148
148
Willem De Kooning
SELF-PORTRAIT IN THE WILDERNESS
Estimate
500,000700,000
LOT SOLD. 749,000 USD
JUMP TO LOT
148
Willem De Kooning
SELF-PORTRAIT IN THE WILDERNESS
Estimate
500,000700,000
LOT SOLD. 749,000 USD
JUMP TO LOT

Details & Cataloguing

Nov 2013 Contemporary Day

|
New York

Willem De Kooning
1904 - 1997
SELF-PORTRAIT IN THE WILDERNESS
signed
oil and charcoal on board
20 by 22 in. 50.8 by 55.9 cm.
Executed in 1947.
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Provenance

Allan Stone Gallery, New York
Lawrence Groo, New York
Acquired by the present owner from the above

Exhibited

Detroit, J. L. Hudson Gallery, Willem de Kooning: Three Decades, March - April 1968
Roslyn, Nassau County Museum of Fine Arts, The Abstract Expressionists and their Precursors, January - March 1981, cat. no. 17, p. 31, illustrated in color
Evanston, Terra Museum of Art, Solitude-Inner Visions in American Art, September - December 1982, cat. no. 53, p. 32, illustrated in color
Southampton, Parrish Art Museum, Painting Naturally: Fairfield Porter and His Influences, April - June 1984, illustrated
New York, Michael Rosenfeld Gallery, Evolution in Action, September - October 2011

Literature

Charles Stuckey, "Bill de Kooning and Joe Christmas," Art in America, March 1980, No. 5, p. 70, illustrated in color
Exh. Cat., New York, Haunch of Venison, Abstract Expressionism: A World Elsewhere, 2008, fig. 4, p. 17, illustrated in color

Catalogue Note

Painted during a crossroads in his life, De Kooning's Self-Portrait in the Wilderness, along with the magnificent Self-Portrait from 1947, are two of the few extant self-portraits painted by this most important of 20th century artists. At the time, de Kooning was an unfortunate 43 year old who was confronting severe financial difficulties and had not yet even been granted a solo gallery show. Also enduring an unraveling marriage to Elaine de Kooning, the artist found himself on the precipice of crisis facing economic, emotional and creative ruin. Struggling to reconcile the figurative and abstract forces that were propelling his work toward the inexorable apex of Woman I, de Kooning produced this incredibly intimate and revealing portrait of himself as a lone man in the wilderness.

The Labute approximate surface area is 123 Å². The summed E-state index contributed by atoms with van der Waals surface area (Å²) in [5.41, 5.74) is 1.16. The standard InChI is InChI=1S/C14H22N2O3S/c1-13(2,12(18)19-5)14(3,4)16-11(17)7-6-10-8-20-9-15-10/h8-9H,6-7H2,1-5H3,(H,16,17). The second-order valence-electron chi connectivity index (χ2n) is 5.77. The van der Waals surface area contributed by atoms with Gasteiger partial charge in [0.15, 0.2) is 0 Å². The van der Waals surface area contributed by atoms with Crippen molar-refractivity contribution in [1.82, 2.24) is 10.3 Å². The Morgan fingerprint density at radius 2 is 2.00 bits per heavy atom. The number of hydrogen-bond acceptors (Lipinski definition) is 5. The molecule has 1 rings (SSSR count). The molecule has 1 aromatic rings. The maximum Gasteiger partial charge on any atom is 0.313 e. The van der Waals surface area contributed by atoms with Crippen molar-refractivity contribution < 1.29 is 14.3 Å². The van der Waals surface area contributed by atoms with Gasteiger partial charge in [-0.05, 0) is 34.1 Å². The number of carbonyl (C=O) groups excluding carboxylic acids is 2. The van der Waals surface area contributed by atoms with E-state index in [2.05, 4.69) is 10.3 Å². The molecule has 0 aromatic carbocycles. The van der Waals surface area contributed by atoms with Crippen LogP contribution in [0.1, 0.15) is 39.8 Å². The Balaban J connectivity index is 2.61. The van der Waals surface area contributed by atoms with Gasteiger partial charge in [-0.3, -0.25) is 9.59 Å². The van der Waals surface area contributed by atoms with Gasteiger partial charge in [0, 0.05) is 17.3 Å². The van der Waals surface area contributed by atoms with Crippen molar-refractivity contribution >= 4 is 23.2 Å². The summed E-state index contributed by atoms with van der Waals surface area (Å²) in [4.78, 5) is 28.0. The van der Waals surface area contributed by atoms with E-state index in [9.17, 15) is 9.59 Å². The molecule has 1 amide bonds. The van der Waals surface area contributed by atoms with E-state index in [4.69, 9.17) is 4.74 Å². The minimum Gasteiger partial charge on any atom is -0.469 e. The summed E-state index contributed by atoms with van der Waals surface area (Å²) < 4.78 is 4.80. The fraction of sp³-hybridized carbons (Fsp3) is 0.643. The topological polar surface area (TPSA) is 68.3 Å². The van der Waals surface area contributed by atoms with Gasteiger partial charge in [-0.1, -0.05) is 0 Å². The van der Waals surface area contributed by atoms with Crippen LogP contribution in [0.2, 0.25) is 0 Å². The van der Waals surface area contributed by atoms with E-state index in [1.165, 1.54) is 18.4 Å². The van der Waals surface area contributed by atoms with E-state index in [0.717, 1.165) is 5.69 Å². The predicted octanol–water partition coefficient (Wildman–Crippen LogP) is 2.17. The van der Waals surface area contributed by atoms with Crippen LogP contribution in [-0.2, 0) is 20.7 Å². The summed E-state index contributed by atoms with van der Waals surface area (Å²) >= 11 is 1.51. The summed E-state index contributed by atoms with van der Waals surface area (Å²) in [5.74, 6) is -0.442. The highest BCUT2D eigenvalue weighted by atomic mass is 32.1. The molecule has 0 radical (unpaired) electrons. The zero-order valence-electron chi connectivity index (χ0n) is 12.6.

Here, naked, alone, gazing skyward toward an unknown focus, de Kooning portrays himself holding what appears to be a paintbrush in one hand, while the other grasps his chest in an impassioned gesture mixing angst and exasperation. He is surrounded, almost enveloped by deep greens and ochres which at once recall the majestic landscapes of his beloved Hamptons, while simultaneously representing the abstract shapes which were a hallmark of his work at the time. Reminiscent of subjects such as St. John in the Wilderness , St. Francis in Ecstasy, and the Temptation of Christ, de Kooning creates a composition that, similar to his entire oeuvre, balances tradition with progress.  

Nov 2013 Contemporary Day

|
New York